Wednesday, May 07, 2008

Paranoid Signs

So I was very sweetly sent the book “NOT MY TIME TO DIE”, about Savo Heleta and his life during the Bosnian war.

The clever guy, or his American mate, knew it would hit just the right spot with me. I think I am 3 chapters in, and I am fascinated. It actually is the only decent way for me to retain history… by reading a good book about a situation.

I have read textbook after textbook about Somalia or Sierra Leone or Indian Colonialism during a three year degree. But one month with a true tale set within that context, and finally… I get it.

And this Bosnian war & Balkan insanity has never ever glimmered an ounce of clarity for me till now. Muslims, Croats, Serbs, Bosnians…no wait… were the Croats here… Yugoslavia… but then religion… where was the nationality…hey???

The first part of this book already has me back to pondering a typical question… About when does one know it is time to leave. Your home. Your country. The situation. When is it paranoia & when is it a first sign of the severe trouble to come?

I remember when I was somewhere around 10 or 13, around “transition time” of South Africa, other kids would tell me about the horror possibilities….All the black people are going to kill us once they take over…. They’re going to come take your parents’ home and cars and you are going to have to go and live in the townships… We all have to leave South Africa otherwise we’re gonna die or be beaten up…etc etc….

And so I would ask my folks, when are we leaving South Africa?? Surely they can’t make us stick around to die. My folks loved me and I knew they would do almost anything to prevent even a scraped knee.

My folks told me that we weren’t. They waved off these prophecies as rubbish and nothing like that was going to happen. Just chill. And so we didn’t leave. And not much in our daily lives has changed to make us suffer.

It was paranoia then. But then you look at other stories…

As the Bosnian war got going, Savo tells how his parents held onto the belief that rationality would eventually kick in to the country. The politicians would resolve the crisis. That Bosnia’s citizens very soon would remember that for decades they had not hated their neighbour’s differences, especially not to an extent to bomb and sniper out the ex-neighbour, and they would stop killing & fighting. This would be as bad as it gets and eventually the violent tide would draw back and normal life would find its way back in.

I am only at the start of the book, but knowing from history and news stories, they got it wrong this time.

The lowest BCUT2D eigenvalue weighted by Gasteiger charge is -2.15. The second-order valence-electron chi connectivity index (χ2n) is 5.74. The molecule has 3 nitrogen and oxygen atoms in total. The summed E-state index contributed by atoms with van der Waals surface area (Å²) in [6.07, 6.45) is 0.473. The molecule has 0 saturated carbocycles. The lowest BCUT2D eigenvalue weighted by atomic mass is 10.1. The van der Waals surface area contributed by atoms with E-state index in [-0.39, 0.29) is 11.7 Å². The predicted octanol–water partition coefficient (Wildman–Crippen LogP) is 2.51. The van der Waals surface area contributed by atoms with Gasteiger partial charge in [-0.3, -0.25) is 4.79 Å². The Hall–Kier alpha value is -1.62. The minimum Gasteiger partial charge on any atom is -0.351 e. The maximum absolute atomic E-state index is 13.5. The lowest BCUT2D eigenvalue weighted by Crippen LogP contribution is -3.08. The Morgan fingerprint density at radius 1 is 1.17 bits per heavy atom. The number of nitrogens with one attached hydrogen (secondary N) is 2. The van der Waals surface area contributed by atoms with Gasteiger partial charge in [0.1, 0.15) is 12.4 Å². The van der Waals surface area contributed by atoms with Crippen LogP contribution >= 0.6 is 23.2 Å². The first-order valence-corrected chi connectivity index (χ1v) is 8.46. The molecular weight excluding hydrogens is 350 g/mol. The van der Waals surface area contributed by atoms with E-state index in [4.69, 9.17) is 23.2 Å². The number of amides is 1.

I have watched Zim for 8 years now. When it was bad in 2000 as war veterans took over the white farms. Then there were forced removals of shanty towns near Harare. Then MDC leaders were beaten. Election after election was held, and we weren’t really surprised Mugabe did not just hand over power a few months back.

Why did white farmers not leave at the first signs? Why did whites not leave at the first signs? Why did MDC supporters not leave at the first signs? Life there has already looked pretty insufferable for a few years now, and yet, the family of friends and colleagues continue to plod through their daily lives. “You still have family there? Really? But it’s not like your family doesn’t have the resources to get themselves out?” Some Zimbos are border-hoping. Some are “waiting it out”.

But what are they waiting for? Rationality to finally kick in? Global politics to give enough of a fuck to save their individual lives and homes? Have they lost hope and survival? Are they just fkcing stubborn?

I watch as people in SA have found their breaking points & emigrate the hellouttahere…. From Apartheid times, to that transition period where some whiteys freaked their kids out with tales of what was to come under black, to crime levels rising, and Eskom failing us.

When is it paranoia and when is it a first sign?

4 comments:

Ordinarylife said...

I bought my husband "World at War" and he is busy reading about when did people know it was time to leave Germany, how many left, how many stayed and why did they stay.

It is quite facinating and a pertinent question. How do you know it is time?

livingladolcevita said...

That, my dear friend, is a bloody good question.

Champagne Heathen said...

Ordinary Life... that sounds brilliant! And we keep trying to figure out the science and/or psychology behind it. But there is no science or psychology that will be able to signal to us in future events. Which is the most hopeless realisation of it all!

Dolce - you must read this book! It gets more and more hectic!

Savo said...

ChampagneHeathen,

I’m really glad you like my book so far!

You are raising a very important question – “When does one know it is time to leave. Your home. Your country. The situation. When is it paranoia & when is it a first sign of the severe trouble to come?”

This is a hard one. We are talking here about leaving all you have, your home, often family, friends, all you know. There is always that hope that the bad things will not struck you. Thinking that we are better that that, that we won’t destroy everything just because the politicians want us to do so.

My parents thought the people in Bosnia would never go so far to start brutally killing and terrorizing each other. That’s why they decided to stay in our city and our home with my sister and me. It turned out to be a bad choice, but ultimately not as bad as some people had it. At least we all survived.

I live in South Africa now and talk to many people who are considering leaving the country. Not sure what to tell them.

Thanks a lot for kind words about my book. Looking forward to reading more on your blog after you finish reading the book.

SAVO HELETA
Author of "Not My Turn to Die:
Memoirs of a Broken Childhood in Bosnia"
http://savoheleta.livejournal.com